Biodiv Sci ›› 2016, Vol. 24 ›› Issue (8): 907-915.  DOI: 10.17520/biods.2016100

• Original Papers: Animal Diversity • Previous Articles     Next Articles

Effects of soil biota influenced by long-term organic and chemical fertilizers on rice growth and resistance to insects

Linhui Jiang1, Ling Luo1, Zhenggao Xiao1, Daming Li2, Xiaoyun Chen1, Manqiang Liu1,*(), Feng Hu1   

  1. 1 Soil Ecology Laboratory, College of Resources and Environmental Sciences, Nanjing Agricultural University, Nanjing 210095
    2 Jiangxi Institute of Red Soil, Nanchang 331717
  • Received:2016-04-08 Accepted:2016-05-19 Online:2016-08-20 Published:2016-09-02
  • Contact: Liu Manqiang


Fertilization plays an important role in soil quality, food supply and security. Although promoting soil biological development is considered as one of the most critical components that organic fertilizers exert on soil compared with chemical fertilization, less attention has been paid to the fertilization-derived influence on crop growth and insect-resistance via soil biota. Understanding the role of soil biota in crop growth and resistance to insects would not only help explain the biological mechanisms of the fertilization effects on soil functions, but also help identify integrative management techniques for soils and crops. Soil suspension was extracted from long-term organically fertilized soils and chemically fertilized soils. Then, the soil suspension was sterilized or non-sterilized to investigate the soil biota’s effects on rice growth and insect-resistance through a soil-free cultured method. Results showed that soil biota and fertilization significantly affected soil nutrient status (P < 0.01). Soil biota decreased soil ammonium content, rice biomass, shoot nitrogen content and the biomass of Nilaparvata lugens, but increased soil nitrate content, rice root-shoot ratio and the contents of root nitrogen, soluble sugar and phenolics (P < 0.05). Meanwhile, soil biota from organically fertilized soils promoted the synthesis of shoot soluble sugar and shoot phenolics. With the addition of Nilaparvata lugens, soil biota significantly reduced rice nitrogen uptake and promoted phenolic synthesis (P < 0.05). Collectively, soil biota, especially from organically fertilized soils, promoted rice resistance traits by altering the nutrient allocation of rice between aboveground and belowground, and by increasing the root-shoot ratio and the synthesis of phenols.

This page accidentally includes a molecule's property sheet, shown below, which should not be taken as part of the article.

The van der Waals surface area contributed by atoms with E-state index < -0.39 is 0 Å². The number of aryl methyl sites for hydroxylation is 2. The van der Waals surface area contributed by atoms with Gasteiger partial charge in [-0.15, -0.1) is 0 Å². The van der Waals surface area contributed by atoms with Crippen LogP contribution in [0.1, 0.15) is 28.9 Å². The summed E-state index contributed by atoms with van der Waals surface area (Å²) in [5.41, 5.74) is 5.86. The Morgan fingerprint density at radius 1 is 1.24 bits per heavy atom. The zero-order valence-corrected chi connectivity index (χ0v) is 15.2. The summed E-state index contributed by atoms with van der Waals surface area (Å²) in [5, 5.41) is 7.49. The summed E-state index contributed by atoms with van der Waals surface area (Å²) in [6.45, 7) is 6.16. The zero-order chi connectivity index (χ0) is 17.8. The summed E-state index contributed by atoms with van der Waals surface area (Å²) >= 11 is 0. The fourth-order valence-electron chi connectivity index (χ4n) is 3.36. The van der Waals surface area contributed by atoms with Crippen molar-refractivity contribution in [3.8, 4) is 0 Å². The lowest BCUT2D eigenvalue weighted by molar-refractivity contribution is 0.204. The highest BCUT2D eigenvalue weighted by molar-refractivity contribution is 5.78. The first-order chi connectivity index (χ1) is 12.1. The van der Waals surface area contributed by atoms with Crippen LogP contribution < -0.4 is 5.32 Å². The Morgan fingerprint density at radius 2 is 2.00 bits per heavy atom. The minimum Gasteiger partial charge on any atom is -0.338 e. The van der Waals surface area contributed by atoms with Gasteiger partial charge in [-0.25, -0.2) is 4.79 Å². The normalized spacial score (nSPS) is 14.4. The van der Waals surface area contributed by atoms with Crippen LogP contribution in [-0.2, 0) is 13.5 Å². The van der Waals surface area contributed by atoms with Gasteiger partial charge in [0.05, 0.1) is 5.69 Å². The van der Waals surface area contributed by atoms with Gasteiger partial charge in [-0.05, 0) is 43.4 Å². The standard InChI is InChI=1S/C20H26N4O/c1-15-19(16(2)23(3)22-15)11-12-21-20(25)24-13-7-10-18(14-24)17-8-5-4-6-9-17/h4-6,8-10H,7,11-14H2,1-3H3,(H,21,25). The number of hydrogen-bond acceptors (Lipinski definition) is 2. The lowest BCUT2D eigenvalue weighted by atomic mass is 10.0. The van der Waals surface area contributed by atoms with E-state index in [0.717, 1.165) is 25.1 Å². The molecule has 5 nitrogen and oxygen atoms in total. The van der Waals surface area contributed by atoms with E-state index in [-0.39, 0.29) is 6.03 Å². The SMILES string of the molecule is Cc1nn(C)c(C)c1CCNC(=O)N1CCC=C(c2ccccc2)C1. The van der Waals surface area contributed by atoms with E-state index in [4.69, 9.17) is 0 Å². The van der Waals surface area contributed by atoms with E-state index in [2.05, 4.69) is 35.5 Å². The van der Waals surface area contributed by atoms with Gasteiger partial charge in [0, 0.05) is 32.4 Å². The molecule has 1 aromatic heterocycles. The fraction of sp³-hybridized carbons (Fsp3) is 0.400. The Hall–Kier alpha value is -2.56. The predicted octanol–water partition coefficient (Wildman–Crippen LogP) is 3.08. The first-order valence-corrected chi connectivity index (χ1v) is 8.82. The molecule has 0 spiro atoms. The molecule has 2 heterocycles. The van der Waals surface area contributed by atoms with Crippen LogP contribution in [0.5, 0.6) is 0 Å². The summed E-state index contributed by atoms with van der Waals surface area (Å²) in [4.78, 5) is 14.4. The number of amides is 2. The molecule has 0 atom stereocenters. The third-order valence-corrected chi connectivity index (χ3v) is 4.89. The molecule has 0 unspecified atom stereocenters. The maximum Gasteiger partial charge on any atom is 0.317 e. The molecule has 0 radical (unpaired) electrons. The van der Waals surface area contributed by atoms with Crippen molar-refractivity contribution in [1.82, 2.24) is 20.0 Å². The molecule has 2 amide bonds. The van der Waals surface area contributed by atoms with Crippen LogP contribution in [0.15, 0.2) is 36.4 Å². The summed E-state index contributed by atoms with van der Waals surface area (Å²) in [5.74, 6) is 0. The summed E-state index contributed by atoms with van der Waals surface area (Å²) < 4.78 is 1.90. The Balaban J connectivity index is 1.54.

Key words: soil biota, fertilization, aboveground-belowground, herbivory, nutrient allocation, insect-resistance